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TV Review: Game Of Thrones 6.7 “The Broken Man”
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Game Of Thrones 6.7 Margaery

Game of Thrones
Episode 6.7 “The Broken Man”
Directed by Mark Mylod
Written by Bryan Cogman
Starring Emilia Clarke, Peter Dinklage, Kit Harington, Nikolaj Coster-Waldau, Lena Headey, Sophie Turner, Maisie Williams, Carice van Houten, Alfie Allen, Natalie Dormer
HBO
Air date: June 5, 2016

WARNING: Spoilers for HBO’s Game Of Thrones….

Last week’s Game Of Thrones took us for the first time to Horn Hill, the ancestral home of Samwell Tarly, while Arya Stark made her final decision to not join the Faceless Men, and the Faith Militant once again won the upper hand in Kings Landing after securing the ultimate follower, the boy King Tommen Baratheon, who announced the joining of the Crown and the Faith. Also, Uncle Benjen, long presumed dead, came back as a not-quite White Walker.

On this week’s episode, 6.7 “The Broken Man,” another presumed dead character has risen and brought a whole new storyline with him, while Arya’s plan to return to Westeros hits a major snag; Sansa and Jon’s attempts to gather allies against the Boltons is proving to be much more difficult than anticipated; Jaime heads the Lannister army to take back Riverrun for the Freys; and Margaery remains faithful to the High Sparrow and his teachings.

Typically, a Game Of Thrones episode is preceded by a “Previously on…” clip montage, that goes right into the opening credits. Not this time! Instead, the clips went right into a prelude of sorts that introduces a new group of people, followers of Septon Meribald (played by Deadwood‘s Ian McShane). We see the followers chopping wood and forging steel to build something, and among them is none other than Sandor Clegane — the Hound!!!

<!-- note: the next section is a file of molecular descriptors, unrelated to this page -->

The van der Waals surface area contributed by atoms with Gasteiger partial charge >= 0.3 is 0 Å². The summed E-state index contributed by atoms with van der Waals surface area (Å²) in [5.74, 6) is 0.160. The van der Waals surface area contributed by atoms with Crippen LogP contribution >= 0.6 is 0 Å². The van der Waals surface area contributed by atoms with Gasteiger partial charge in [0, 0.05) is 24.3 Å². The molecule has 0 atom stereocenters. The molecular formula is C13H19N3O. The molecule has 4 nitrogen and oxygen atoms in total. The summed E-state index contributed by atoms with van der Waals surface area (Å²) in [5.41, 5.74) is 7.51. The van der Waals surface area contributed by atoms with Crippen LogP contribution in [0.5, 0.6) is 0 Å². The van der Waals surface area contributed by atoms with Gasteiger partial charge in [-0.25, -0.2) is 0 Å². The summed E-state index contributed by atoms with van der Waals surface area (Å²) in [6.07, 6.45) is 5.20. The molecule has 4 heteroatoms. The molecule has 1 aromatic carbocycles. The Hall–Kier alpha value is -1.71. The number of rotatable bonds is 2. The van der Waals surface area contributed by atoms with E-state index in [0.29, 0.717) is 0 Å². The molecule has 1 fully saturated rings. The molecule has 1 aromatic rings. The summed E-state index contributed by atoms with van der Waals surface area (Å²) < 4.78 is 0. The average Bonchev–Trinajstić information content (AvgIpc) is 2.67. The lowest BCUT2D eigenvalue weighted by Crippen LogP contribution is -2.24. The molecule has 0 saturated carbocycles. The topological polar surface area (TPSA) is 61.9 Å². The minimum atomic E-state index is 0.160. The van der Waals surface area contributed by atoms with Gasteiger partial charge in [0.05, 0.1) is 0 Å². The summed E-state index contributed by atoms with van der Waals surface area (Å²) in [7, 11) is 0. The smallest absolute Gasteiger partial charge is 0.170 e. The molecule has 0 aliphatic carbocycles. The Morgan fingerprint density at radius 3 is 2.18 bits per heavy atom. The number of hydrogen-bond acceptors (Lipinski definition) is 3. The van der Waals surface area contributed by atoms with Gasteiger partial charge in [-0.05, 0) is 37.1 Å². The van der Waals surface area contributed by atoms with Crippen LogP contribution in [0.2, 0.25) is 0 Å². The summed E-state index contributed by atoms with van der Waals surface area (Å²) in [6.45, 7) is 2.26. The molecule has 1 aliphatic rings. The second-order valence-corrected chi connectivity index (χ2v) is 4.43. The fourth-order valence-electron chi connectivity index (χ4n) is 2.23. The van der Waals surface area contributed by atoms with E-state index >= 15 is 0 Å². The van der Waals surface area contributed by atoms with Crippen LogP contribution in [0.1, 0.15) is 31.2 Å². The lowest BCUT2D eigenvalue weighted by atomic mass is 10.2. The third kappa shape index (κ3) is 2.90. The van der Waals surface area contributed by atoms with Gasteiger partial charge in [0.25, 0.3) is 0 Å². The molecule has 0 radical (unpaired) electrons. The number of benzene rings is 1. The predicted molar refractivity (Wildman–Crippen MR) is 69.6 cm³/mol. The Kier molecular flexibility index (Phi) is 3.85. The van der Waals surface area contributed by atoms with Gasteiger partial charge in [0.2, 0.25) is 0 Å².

After the credits, the show returns to the Hound, who we last saw left for dead by Arya Stark near the end of Season 4 two years ago after he lost a swordfight to Brienne of Tarth. We learn that when the Septon found the former Lannister lackey, he had bugs on him and stunk of death, but he was still alive, even if just barely. The holy man thought for sure the Hound would die soon after, but he lived on, and now seems fine except for a slight limp (and the burned face he’s had since a childhood incident with his older brother Gregor aka “The Mountain). Why is the Hound still alive? “Hate,” says the Hound. But the Septon, who claims not to know if any of the gods are real, believes it’s because there is some kind of power greater than them all that has a plan for the man. Sandor says a lot of people say things like that, but they all believe in different gods. While Meribald is a well-spoken charismatic Septon, he makes it clear that he doesn’t know if the gods are real. After referring to his past transgressions, the Hound hits him with, “If the gods are real, why haven’t they punished me?” “They have,” the Septon says.

Hmm…. INTERESTING!!!!!!!!!!!! The episode returns a few times to Sandor, who continues to chop wood and help his new community by doing the work of four men. There’s one really great exchange between him and the Septon. Noticing that the Hound is a big, strong man, he assumes that the man who “killed” him must have been “some kind of monster,” but Sandor reveals that it was a woman. Later, we see three men from the Brotherhood come upon their group. It’s obvious to the Hound that these men want what they have, even though they have hardly anything. The Septon, who we learn used to be a warmonger and sinner, will not resort to violence, even if it is to protect himself and his people. This is a preposterous notion to the Hound. In the last scene with the Hound, he’s once again off chopping wood when he hears screams — it turns out they were the screams of his new community. All them have been slaughtered, while Septon Meribald has been hanged from the top of the skeleton of what was presumably to be their sept. The Hound, filled will anger, grabs his axe and storms off. The self-proclaimed “tough fucker who’s hard to kill” will likely have his vengeance against the Brotherhood. But then what? Who will Sandor “The Hound” Clegane align himself with? What will these great plans for him be? Will he ever meet up again with his former hostage/travel companion Arya Stark, and if he does, will he want revenge from her or forgiveness?